Editor’s note: Anderson is also founder and chairman of DIYDrones/3D Robotics, an open source community of amateur inventors focused on unmanned aerial vehicles (UAVs) and robotics. UAV aficionados and DIYers can purchase parts, plans and complete kits at the DIYDrones online superstore.

Complex and controversial fun! We wrangled with:

Q: When you open-source hardware and software innovation, how do you avoid piracy?

A: “We don’t. The same things that empower the community empower pirates. The Chinese steal and replicate typically in fewer than 7 days and sell at 30% less. We compete on brand—for lack of a better term. The value is captured via trust in the equity of the community, not the intellectual property.”

Q: What about regulation?

A: “Regulators can’t keep up, and the open source format allows us to skirt much of the regulatory barriers that encumber major corporations. If your technology is public domain, you have a huge advantage here. My kids can fly drone prototypes in the park.”

Q: Liability?

A: Nil. Almost. Anderson said software and hardware created by a community for free eliminates a lot of liability. Of course, there’s always a danger of some rogue high-schooler flying an unmanned drone over the White House. Open-sourcing gene sequencing can also be a hazardous proposition (another DIY “hobbyist” community). Anderson and his organization work closely with the law enforcement community. Misbehavior can also be discouraged within the community; members police one another.

Also covered:

- The risk of disintermediation is most threatening to less complex products. “If you’re in the hardware industry and your business depends on product IP, open sourcing is a hammer and sooner or later you’re going to get hit…You’ll see some Kodak-style bankruptcies in plastics 10 years from now,” Anderson predicted.

- Reverse engineering consumer commercial goods: How long until it’s considered infringement?

- Atoms are the new bits. E.g., Aerospace physical instrumentation in the cockpit is being converted to apps.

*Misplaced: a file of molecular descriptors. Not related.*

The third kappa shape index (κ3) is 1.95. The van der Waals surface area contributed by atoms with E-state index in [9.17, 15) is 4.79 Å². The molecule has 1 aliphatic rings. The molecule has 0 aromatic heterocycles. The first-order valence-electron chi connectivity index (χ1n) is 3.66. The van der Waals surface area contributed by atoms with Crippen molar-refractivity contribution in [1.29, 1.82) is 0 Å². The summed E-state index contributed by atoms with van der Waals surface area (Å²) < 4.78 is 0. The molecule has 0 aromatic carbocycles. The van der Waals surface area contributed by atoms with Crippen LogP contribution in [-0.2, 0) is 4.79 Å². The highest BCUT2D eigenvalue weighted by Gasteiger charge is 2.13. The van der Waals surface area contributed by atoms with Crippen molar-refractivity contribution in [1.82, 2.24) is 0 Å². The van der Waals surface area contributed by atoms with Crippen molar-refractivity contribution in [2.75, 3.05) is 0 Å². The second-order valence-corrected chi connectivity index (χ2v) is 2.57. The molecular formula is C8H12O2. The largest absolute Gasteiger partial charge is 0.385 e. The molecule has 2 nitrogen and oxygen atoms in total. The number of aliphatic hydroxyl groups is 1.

- “We can’t put the genie back in the bottle, but in five years I wouldn’t be surprised if I were called before a Congressional hearing because a community member misused something we open sourced. It’ll be something big and they’ll be shocked by how little they knew about what has been happening in this space—right out in the open—for years. They can lock me up, but they can’t shut ‘it’ down.”

- Medicine is next. “We have high school kids out there synthesizing DNA.”


True Innovation Stories, Told Live

Storytelling was a major theme throughout the event, so I feel obliged to close with a nod to a keynote that drew the audience in like moths to a flame. (Apologies, but I can’t resist a bad pun.)

Acclaimed not-for-profit The Moth imparted a lesson in how to flaut conventional storytelling, literally (an actual flute was employed; no one was harmed).

The Moth’s “live” storytelling methodology opened the door to narratives that might not have been surfaced in a traditional presentation.

Of course, given the innovation theme and crowd, there were some predictable outcomes: rule-breaking, failure (and putting it in proper perspective), embracing uncertainty and stepping outside one’s comfort zone were prized qualities.

Most of all, though, the session provided the audience with a different way of thinking about how they communicate in a business context—an asset well worth investment.

That wraps Part 1 of my FEI 2012 keynote review and recap. Stay tuned for Part 2, which will cover a handful of the final day’s sessions. And keep a look out for FEI’s upcoming executive summary!

ABOUT THE AUTHOR
Marc Dresner is IIR USA’s senior editor and special communication project lead. He is the former executive editor of Research Business Report, a confidential newsletter for the market research industry. He may be reached at mdresner@iirusa.com. Follow him @mdrezz.